Come, let's reason together

Text Isaiah 1:18 Time 11 01 09 Place Childs Hill Baptist Church
In one of his little books for children the hymn writer Isaac Watts calls Isaiah “the prophet who spoke more than any other concerning Christ and the gospel.” In his Short view of Scripture history, also for children, he speaks of “Isaiah, who was called the evangelical or gospel prophet, because he foretells the greatest variety of events that relate to him” and goes on to give some examples – Isaiah's prophecy of the virgin birth, of Christ's descent from David, of his rejection, of John the Baptist's role as forerunner, of Christ's sufferings, etc. The truth is that although Isaiah is clearly an Old Testament prophet who wrote some 800 years before Christ his book is full of Christ and full of evangelical or gospel teaching. What I want us to do this morning is to look at just one such text in Isaiah – probably the very first - the one that is found in Isaiah 1:18
Come now, let us reason together, says the LORD. Though your sins are like scarlet, they shall be as white as snow; though they are red as crimson, they shall be like wool.
Isaiah prophesied for a long time. You can see that from the title in 1:1. He prophesied during the reigns of Uzziah, Jotham, Ahaz and Hezekiah, kings of Judah. The burden of his prophecy in Chapter 1 is to confront God's people with their sin. God calls them rebels against him, people who have forsaken him. 2 The ox knows his master, the donkey his owner's manger, but Israel does not know, my people do not understand. Not mincing his words he calls them a brood of evildoers, children given to corruption! They have forsaken the LORD; ... spurned the Holy One of Israel and turned their backs on him. Isaiah explains that it is their persistence in rebellion that has caused the troubles they've known (7) Your country is desolate, your cities burned with fire; your fields are being stripped by foreigners right before you, laid waste as when overthrown by strangers. What devastation they'd known. It was not that the outward signs of religion had disappeared. They were all still there. But it was just an empty charade. Stop bringing meaningless offerings! God says (13) Your incense is detestable to me. New Moons, Sabbaths and convocations - I cannot bear your evil assemblies. Where is justice? Where are good deeds? There needs to be repentance. There is more of this later in the chapter. It is in this context though that we read (18)
Come now, let us reason together, says the LORD. Though your sins are like scarlet, they shall be as white as snow; though they are red as crimson, they shall be like wool.
The prospect of blessing is held out to the people – but only if they will respond to this verse.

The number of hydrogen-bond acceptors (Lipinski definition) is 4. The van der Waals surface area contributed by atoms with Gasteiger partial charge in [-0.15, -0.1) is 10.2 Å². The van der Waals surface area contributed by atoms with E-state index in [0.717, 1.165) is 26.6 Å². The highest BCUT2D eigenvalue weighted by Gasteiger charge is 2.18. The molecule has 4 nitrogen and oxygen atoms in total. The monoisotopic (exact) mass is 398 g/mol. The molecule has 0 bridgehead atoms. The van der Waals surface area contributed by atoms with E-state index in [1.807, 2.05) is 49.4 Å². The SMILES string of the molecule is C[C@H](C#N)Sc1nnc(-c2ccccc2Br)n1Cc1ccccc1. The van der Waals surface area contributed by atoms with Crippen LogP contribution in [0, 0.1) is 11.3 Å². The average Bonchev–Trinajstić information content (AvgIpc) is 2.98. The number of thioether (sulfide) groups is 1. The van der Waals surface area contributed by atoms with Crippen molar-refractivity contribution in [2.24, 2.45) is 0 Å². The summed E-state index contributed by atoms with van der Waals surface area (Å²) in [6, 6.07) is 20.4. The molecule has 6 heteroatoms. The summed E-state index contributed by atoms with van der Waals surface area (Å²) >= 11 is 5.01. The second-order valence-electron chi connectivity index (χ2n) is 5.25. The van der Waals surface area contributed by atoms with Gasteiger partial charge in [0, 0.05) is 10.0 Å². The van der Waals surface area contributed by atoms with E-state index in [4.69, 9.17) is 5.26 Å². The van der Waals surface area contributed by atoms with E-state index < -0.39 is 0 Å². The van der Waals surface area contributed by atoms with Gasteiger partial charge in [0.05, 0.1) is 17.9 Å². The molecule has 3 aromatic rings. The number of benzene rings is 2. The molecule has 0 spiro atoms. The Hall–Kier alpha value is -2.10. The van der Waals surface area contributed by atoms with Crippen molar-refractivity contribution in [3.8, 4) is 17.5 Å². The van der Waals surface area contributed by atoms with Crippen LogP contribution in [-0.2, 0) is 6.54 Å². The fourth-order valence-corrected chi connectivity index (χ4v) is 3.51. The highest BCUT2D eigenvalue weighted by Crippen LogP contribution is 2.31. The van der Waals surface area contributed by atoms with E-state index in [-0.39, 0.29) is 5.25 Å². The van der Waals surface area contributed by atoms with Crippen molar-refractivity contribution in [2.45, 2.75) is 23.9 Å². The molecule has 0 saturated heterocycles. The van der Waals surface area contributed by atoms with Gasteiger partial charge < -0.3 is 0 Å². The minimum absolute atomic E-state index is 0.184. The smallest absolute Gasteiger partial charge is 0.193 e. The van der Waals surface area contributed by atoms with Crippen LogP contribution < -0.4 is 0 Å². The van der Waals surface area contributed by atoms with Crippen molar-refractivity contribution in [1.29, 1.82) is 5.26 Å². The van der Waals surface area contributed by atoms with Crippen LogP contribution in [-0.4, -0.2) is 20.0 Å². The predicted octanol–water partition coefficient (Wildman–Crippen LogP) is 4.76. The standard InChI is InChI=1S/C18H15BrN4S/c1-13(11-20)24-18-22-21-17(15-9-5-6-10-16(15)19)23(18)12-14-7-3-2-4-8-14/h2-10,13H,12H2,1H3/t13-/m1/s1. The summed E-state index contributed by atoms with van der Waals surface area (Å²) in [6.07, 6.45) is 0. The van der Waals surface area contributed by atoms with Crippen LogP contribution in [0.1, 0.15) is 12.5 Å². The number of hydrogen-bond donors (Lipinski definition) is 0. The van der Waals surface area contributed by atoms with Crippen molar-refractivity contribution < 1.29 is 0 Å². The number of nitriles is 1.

Now this is an excellent verse for us to be considering this morning as although we may not be suffering as God's people were then, we are certainly rebels by nature and left to ourselves we all forsake God and turn from him. Such rebellion deserves his judgement. Nevertheless, in this verse we find a word of hope, a light at the tunnel's end so to speak, a reason not to despair.
There are three things to take note of
1. Consider this invitation to reason things through with the Lord
The first word in the text is Come which is a great Bible word and one that is full of invitation. When you get an invitation to a wedding or a party or something like that, the word come is often the key word. It may be dressed up a bit “Mr and Mrs John Smith request the pleasure of your company at the marriage of their daughter, etc” which is just another way of saying come or it may be a plain old “Come to my party”. What we have here then is an invitation. We can ask three obvious questions.
1. Who is sending out the invitation?
It is the LORD, the sovereign God of Israel, our Creator and our Judge, the only true God.
This means to say that it is an invitation that cannot be ignored. Like me you no doubt get all sorts of invitations through your door – places to eat, news of services available, ways of spending your money, etc. Most of these we ignore. It doesn't matter that we do this because the people who send them to us usually have no authority over us or any real claim on us. If, however, a summons to court should come through my door or something of that order then I cannot ignore it. This verse in Isaiah is an invitation but because it is an invitation from God it is in some ways more like a summons than an invitation. You cannot ignore it. You must respond.
2. Who does he send the invitation out to?
To his people, to all those who Isaiah was addressing. This would have included all sorts of people. In a similar way, there is a general invitation today that goes out from God to all who hear.
The word COME can helps us there. It includes Children but not just children Others too. It includes the Middle aged and the Elderly as well. Everyone, whatever their age, male or female, rich or poor, all are included. It includes you. This invitation from God to reason together about your sins is for you and for me and for all of us.
3. What are these people invited to?
Well, the invitation says Come now, let us reason together. It is an invitation to a conference, a parley, a discussion. One version paraphrases "Come. Sit down. Let's argue this out." Others have “I, the LORD, invite you to come and talk it over”; “Come now, let’s settle this”; “Come, let’s consider your options”.. That's the idea then - “Let's sit down together and talk this through”.
There are some people and they drift through life without ever really thinking at all. They never stop and consider what they do and how it affects others or where their way of life is leading them. They're too busy with other things. Is that you? Are you making that mistake? Don't!
There are others who do think about their lives and about many other things too. Sometimes they will discuss with others what they are thinking. Indeed some like to interact. What they will not do, however, is what this verse urges us all to – they will not reason together with God. They will not come to him and reflect on their ways before his face. It is summed up well in Psalm 110:4 In his pride the wicked does not seek him; in all his thoughts there is no room for God – a sort of motto for the age in which we live. Again is that you? You're a thinking person, yes, but you are an independent thinker – a person who is seeking to shut God out. Don't do that. Get to thinking about yourself with God. Do it together. Ah, it's a fearful thing to be in the presence of Almighty God I know but that is what is needed.